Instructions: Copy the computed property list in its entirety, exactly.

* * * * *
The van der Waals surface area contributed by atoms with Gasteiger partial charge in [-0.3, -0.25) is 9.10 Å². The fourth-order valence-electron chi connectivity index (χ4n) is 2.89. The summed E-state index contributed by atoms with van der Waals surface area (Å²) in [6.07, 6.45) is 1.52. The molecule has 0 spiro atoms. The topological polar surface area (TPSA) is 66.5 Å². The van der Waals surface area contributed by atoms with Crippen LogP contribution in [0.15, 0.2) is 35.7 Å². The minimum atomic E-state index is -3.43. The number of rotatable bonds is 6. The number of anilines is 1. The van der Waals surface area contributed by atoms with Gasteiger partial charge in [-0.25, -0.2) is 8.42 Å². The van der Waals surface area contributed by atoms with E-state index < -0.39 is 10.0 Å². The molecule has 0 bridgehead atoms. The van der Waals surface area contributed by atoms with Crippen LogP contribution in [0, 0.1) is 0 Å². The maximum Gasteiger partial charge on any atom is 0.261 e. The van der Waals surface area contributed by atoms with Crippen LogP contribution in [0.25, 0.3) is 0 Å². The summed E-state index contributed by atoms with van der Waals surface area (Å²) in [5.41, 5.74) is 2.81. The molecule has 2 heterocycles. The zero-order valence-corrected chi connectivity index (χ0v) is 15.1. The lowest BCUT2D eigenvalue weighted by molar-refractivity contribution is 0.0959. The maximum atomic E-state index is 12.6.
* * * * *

The van der Waals surface area contributed by atoms with Gasteiger partial charge in [-0.3, -0.25) is 9.10 Å². The fourth-order valence-electron chi connectivity index (χ4n) is 2.89. The summed E-state index contributed by atoms with van der Waals surface area (Å²) in [6.07, 6.45) is 1.52. The molecule has 0 spiro atoms. The topological polar surface area (TPSA) is 66.5 Å². The van der Waals surface area contributed by atoms with Crippen LogP contribution in [0.15, 0.2) is 35.7 Å². The minimum atomic E-state index is -3.43. The number of rotatable bonds is 6. The number of anilines is 1. The van der Waals surface area contributed by atoms with Gasteiger partial charge in [-0.25, -0.2) is 8.42 Å². The van der Waals surface area contributed by atoms with E-state index < -0.39 is 10.0 Å². The molecule has 0 bridgehead atoms. The van der Waals surface area contributed by atoms with Crippen LogP contribution in [0, 0.1) is 0 Å². The maximum Gasteiger partial charge on any atom is 0.261 e. The van der Waals surface area contributed by atoms with Crippen LogP contribution in [0.25, 0.3) is 0 Å². The summed E-state index contributed by atoms with van der Waals surface area (Å²) in [5.41, 5.74) is 2.81. The molecule has 2 heterocycles. The zero-order valence-corrected chi connectivity index (χ0v) is 15.1. The lowest BCUT2D eigenvalue weighted by molar-refractivity contribution is 0.0959. The maximum atomic E-state index is 12.6.